A data acquisition (DAQ) system is an electronic system that measures electrical properties representing physical phenomena. This project mainly consisted in developing a system to measure a number of such phenomena, including (but not limited to): voltage, current, and resistance. The system was also devised to read serial data from digital sensors.
The circuitry was tested using a number of individual sensors, each responsible for providing measurements to a processing element ‒ in this case a microcontroller. Moreover, in order to qualify as a smart system, the device was connected to a network through a wireless protocol (Wi-Fi and MQTT) and allowed to act autonomously, up to an extent, while also storing data on the cloud.
The devised system consists of various sensors/transducers communicating with the low-cost, high-performance microcontroller board Raspberry Pi Pico W, utilising the RP2040 microcontroller chip. The processing element would communicate with the software as a service (SaaS) platform adafruit.io, through Wi-Fi and MQTT. The physical/analogue values that were measured were converted into a digital value using an analogue-to-digital convertor (ADC) to be processed by the microcontroller. The microcontroller would then transform the data to adhere to the MQTT and Wi-Fi protocol, enabling communication between the SaaS and the microcontroller.
The proposed system offers a distinct degree of flexibility. This enables compatibility with a large number of sensors, be they digital or analogue. Input flexibility is vital in adapting to any application as per the user’s requirements. Through the addition of a few external chips, the system would support expandability in channels and security, further satisfying the user’s needs. In addition, the system design allows for the user to operate it from a distance due to the inclusion of a remote connection. Finally, the configuration would require minimum maintenance, further increasing the level of convenience.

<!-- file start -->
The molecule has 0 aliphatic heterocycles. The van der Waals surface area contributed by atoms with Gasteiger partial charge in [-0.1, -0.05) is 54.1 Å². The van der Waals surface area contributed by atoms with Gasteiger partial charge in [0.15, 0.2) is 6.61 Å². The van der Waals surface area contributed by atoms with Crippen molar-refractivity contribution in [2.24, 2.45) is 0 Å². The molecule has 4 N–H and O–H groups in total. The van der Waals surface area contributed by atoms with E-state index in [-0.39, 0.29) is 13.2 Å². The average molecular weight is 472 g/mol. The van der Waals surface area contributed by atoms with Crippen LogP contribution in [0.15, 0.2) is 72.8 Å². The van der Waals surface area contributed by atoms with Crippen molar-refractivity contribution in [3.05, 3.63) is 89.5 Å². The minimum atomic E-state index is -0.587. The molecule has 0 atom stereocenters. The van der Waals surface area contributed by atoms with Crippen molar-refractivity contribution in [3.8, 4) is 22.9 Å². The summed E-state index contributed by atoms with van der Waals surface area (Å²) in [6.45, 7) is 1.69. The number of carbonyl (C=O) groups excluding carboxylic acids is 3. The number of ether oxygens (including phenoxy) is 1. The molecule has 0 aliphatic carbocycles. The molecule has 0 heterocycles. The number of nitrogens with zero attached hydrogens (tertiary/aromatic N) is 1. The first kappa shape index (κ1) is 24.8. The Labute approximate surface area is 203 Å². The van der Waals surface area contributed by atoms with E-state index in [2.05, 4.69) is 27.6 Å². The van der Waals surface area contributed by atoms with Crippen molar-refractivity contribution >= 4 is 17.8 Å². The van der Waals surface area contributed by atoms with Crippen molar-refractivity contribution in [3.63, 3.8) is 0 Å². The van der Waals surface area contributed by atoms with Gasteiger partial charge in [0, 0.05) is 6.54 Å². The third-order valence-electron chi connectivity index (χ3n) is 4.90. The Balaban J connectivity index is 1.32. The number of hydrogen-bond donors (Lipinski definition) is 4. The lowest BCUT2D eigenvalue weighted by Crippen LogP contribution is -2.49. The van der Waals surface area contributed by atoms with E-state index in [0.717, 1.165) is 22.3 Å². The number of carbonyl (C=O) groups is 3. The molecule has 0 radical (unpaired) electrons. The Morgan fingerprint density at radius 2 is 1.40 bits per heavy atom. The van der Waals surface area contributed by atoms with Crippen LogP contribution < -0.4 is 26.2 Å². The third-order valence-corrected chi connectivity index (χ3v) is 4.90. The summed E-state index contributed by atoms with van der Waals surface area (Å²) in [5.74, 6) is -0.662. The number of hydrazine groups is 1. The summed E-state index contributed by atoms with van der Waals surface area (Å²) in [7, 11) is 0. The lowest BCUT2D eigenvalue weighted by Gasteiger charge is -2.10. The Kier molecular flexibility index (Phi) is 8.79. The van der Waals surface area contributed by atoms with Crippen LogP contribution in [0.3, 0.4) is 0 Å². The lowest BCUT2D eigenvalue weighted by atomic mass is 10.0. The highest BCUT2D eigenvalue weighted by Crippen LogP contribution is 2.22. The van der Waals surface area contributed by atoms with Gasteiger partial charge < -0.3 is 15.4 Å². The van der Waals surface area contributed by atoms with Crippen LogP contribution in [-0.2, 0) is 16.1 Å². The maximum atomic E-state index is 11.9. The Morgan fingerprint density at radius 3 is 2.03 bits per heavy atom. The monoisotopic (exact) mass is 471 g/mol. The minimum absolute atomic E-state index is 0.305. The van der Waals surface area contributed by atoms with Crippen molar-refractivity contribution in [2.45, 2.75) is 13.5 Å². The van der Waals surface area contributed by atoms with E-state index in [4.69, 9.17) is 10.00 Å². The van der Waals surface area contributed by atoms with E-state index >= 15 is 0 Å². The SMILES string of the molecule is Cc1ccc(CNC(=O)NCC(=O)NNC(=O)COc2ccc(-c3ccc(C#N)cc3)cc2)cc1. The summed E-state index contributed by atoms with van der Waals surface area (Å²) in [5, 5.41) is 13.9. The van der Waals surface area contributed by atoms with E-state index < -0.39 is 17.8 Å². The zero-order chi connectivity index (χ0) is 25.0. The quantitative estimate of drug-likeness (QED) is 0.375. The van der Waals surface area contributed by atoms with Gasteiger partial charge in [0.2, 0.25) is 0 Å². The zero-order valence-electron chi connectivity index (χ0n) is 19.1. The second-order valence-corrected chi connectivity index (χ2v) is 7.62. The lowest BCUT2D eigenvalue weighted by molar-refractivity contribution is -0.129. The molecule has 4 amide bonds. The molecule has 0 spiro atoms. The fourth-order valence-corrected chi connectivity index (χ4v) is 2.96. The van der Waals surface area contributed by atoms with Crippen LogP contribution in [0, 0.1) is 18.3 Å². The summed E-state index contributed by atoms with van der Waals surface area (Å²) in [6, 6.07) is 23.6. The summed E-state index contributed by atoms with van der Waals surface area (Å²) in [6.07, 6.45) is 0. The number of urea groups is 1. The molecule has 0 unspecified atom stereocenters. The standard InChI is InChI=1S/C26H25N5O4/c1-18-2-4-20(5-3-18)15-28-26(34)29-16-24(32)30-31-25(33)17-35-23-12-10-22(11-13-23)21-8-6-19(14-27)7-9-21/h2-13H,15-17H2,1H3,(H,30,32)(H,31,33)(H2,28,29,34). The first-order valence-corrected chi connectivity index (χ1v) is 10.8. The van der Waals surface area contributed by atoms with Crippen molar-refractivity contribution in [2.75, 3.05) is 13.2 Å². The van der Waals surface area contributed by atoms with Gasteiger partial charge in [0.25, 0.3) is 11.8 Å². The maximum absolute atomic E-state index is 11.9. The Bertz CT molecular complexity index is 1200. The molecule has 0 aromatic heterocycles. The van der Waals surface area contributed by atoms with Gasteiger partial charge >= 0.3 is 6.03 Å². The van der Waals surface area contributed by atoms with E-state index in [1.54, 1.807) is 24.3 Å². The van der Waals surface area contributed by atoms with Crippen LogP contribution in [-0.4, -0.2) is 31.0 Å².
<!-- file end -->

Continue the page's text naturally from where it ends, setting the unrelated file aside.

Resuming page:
DAQ systems could be applied to a vast range of modern functions, ranging from daily monitoring of environments to high-end applications, such as cars, motorcycles and robotics. Commercially available smart DAQs tend to be expensive, but the proposed smart DAQ system is more cost-effective. Moreover, it is particularly convenient since it was designed to be controlled remotely to allow users wishing to monitor/control anything of interest to them through a device of their choice (mobile or computer).
In short, this project constitutes a low entry barrier for anyone seeking a DAQ system that is reliable, user-friendly, convenient, affordable and versatile.
Figure 1. Simplified schematic of the proposed system
Student: Martin Schembri
Supervisor: Prof. Ing. Edward Gatt